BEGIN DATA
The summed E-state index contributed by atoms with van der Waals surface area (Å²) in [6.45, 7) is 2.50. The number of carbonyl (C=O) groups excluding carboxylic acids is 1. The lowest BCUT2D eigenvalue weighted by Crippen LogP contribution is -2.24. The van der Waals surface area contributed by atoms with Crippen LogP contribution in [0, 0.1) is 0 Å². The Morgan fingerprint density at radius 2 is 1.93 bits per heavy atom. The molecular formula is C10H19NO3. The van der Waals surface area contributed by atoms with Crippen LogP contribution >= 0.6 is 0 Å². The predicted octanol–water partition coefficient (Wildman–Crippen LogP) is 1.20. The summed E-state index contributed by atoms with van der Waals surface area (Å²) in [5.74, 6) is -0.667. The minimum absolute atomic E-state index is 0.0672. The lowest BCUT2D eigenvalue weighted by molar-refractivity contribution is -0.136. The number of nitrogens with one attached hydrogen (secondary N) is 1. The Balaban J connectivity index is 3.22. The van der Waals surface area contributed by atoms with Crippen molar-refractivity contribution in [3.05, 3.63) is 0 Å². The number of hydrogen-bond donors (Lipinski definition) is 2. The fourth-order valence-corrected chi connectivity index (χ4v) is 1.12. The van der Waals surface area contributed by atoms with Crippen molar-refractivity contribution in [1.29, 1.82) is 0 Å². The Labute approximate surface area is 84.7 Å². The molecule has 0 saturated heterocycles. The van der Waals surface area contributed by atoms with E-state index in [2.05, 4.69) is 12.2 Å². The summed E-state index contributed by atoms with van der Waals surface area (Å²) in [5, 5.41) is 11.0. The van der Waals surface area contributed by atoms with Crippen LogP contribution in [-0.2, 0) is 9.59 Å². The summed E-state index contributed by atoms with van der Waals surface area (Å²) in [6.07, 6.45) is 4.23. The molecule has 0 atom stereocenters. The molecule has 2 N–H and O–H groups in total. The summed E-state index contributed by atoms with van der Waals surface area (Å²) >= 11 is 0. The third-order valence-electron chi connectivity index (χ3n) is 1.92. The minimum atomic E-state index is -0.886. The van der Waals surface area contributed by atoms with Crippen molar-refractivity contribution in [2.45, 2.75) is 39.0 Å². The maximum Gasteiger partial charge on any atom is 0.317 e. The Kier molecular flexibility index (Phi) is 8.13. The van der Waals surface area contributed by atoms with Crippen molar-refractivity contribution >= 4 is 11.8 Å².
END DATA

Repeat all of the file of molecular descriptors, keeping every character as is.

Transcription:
The summed E-state index contributed by atoms with van der Waals surface area (Å²) in [6.45, 7) is 2.50. The number of carbonyl (C=O) groups excluding carboxylic acids is 1. The lowest BCUT2D eigenvalue weighted by Crippen LogP contribution is -2.24. The van der Waals surface area contributed by atoms with Crippen LogP contribution in [0, 0.1) is 0 Å². The Morgan fingerprint density at radius 2 is 1.93 bits per heavy atom. The molecular formula is C10H19NO3. The van der Waals surface area contributed by atoms with Crippen LogP contribution >= 0.6 is 0 Å². The predicted octanol–water partition coefficient (Wildman–Crippen LogP) is 1.20. The summed E-state index contributed by atoms with van der Waals surface area (Å²) in [5.74, 6) is -0.667. The minimum absolute atomic E-state index is 0.0672. The lowest BCUT2D eigenvalue weighted by molar-refractivity contribution is -0.136. The number of nitrogens with one attached hydrogen (secondary N) is 1. The Balaban J connectivity index is 3.22. The van der Waals surface area contributed by atoms with Crippen molar-refractivity contribution in [3.05, 3.63) is 0 Å². The number of hydrogen-bond donors (Lipinski definition) is 2. The fourth-order valence-corrected chi connectivity index (χ4v) is 1.12. The van der Waals surface area contributed by atoms with Crippen molar-refractivity contribution in [1.29, 1.82) is 0 Å². The Labute approximate surface area is 84.7 Å². The molecule has 0 saturated heterocycles. The van der Waals surface area contributed by atoms with E-state index in [2.05, 4.69) is 12.2 Å². The summed E-state index contributed by atoms with van der Waals surface area (Å²) in [5, 5.41) is 11.0. The van der Waals surface area contributed by atoms with Crippen LogP contribution in [-0.2, 0) is 9.59 Å². The summed E-state index contributed by atoms with van der Waals surface area (Å²) in [6.07, 6.45) is 4.23. The molecule has 0 atom stereocenters. The molecule has 2 N–H and O–H groups in total. The summed E-state index contributed by atoms with van der Waals surface area (Å²) >= 11 is 0. The third-order valence-electron chi connectivity index (χ3n) is 1.92. The minimum atomic E-state index is -0.886. The van der Waals surface area contributed by atoms with Crippen molar-refractivity contribution in [2.45, 2.75) is 39.0 Å². The maximum Gasteiger partial charge on any atom is 0.317 e. The Kier molecular flexibility index (Phi) is 8.13. The van der Waals surface area contributed by atoms with Crippen molar-refractivity contribution >= 4 is 11.8 Å².